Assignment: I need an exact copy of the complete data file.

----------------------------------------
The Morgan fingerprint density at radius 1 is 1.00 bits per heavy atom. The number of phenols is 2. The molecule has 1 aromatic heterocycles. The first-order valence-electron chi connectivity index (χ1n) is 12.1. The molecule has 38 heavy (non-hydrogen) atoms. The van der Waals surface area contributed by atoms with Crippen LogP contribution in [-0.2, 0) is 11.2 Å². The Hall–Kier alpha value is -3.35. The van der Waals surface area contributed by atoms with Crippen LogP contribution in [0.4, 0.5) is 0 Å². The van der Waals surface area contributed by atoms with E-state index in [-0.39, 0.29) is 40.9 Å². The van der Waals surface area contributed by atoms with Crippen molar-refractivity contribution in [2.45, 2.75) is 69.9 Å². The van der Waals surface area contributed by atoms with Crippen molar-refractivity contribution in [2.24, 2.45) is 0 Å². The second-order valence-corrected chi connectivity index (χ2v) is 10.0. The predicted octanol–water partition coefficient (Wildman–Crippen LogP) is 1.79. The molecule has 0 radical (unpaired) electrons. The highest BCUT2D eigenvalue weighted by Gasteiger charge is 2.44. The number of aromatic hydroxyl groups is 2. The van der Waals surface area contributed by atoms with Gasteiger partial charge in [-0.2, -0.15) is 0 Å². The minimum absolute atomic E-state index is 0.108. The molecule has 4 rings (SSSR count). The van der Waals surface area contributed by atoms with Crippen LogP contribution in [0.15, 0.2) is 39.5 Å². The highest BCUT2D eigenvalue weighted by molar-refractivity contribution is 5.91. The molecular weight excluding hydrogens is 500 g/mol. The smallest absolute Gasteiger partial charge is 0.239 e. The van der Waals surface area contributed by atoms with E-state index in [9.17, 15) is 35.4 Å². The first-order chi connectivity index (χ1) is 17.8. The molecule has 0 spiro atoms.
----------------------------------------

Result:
The Morgan fingerprint density at radius 1 is 1.00 bits per heavy atom. The number of phenols is 2. The molecule has 1 aromatic heterocycles. The first-order valence-electron chi connectivity index (χ1n) is 12.1. The molecule has 38 heavy (non-hydrogen) atoms. The van der Waals surface area contributed by atoms with Crippen LogP contribution in [-0.2, 0) is 11.2 Å². The Hall–Kier alpha value is -3.35. The van der Waals surface area contributed by atoms with Crippen LogP contribution in [0.4, 0.5) is 0 Å². The van der Waals surface area contributed by atoms with E-state index in [-0.39, 0.29) is 40.9 Å². The van der Waals surface area contributed by atoms with Crippen molar-refractivity contribution in [2.45, 2.75) is 69.9 Å². The van der Waals surface area contributed by atoms with Crippen molar-refractivity contribution in [2.24, 2.45) is 0 Å². The second-order valence-corrected chi connectivity index (χ2v) is 10.0. The predicted octanol–water partition coefficient (Wildman–Crippen LogP) is 1.79. The molecule has 0 radical (unpaired) electrons. The highest BCUT2D eigenvalue weighted by Gasteiger charge is 2.44. The number of aromatic hydroxyl groups is 2. The van der Waals surface area contributed by atoms with Gasteiger partial charge in [-0.2, -0.15) is 0 Å². The minimum absolute atomic E-state index is 0.108. The molecule has 4 rings (SSSR count). The van der Waals surface area contributed by atoms with Crippen LogP contribution in [0.15, 0.2) is 39.5 Å². The highest BCUT2D eigenvalue weighted by molar-refractivity contribution is 5.91. The molecular weight excluding hydrogens is 500 g/mol. The smallest absolute Gasteiger partial charge is 0.239 e. The van der Waals surface area contributed by atoms with E-state index in [9.17, 15) is 35.4 Å². The first-order chi connectivity index (χ1) is 17.8. The molecule has 0 spiro atoms.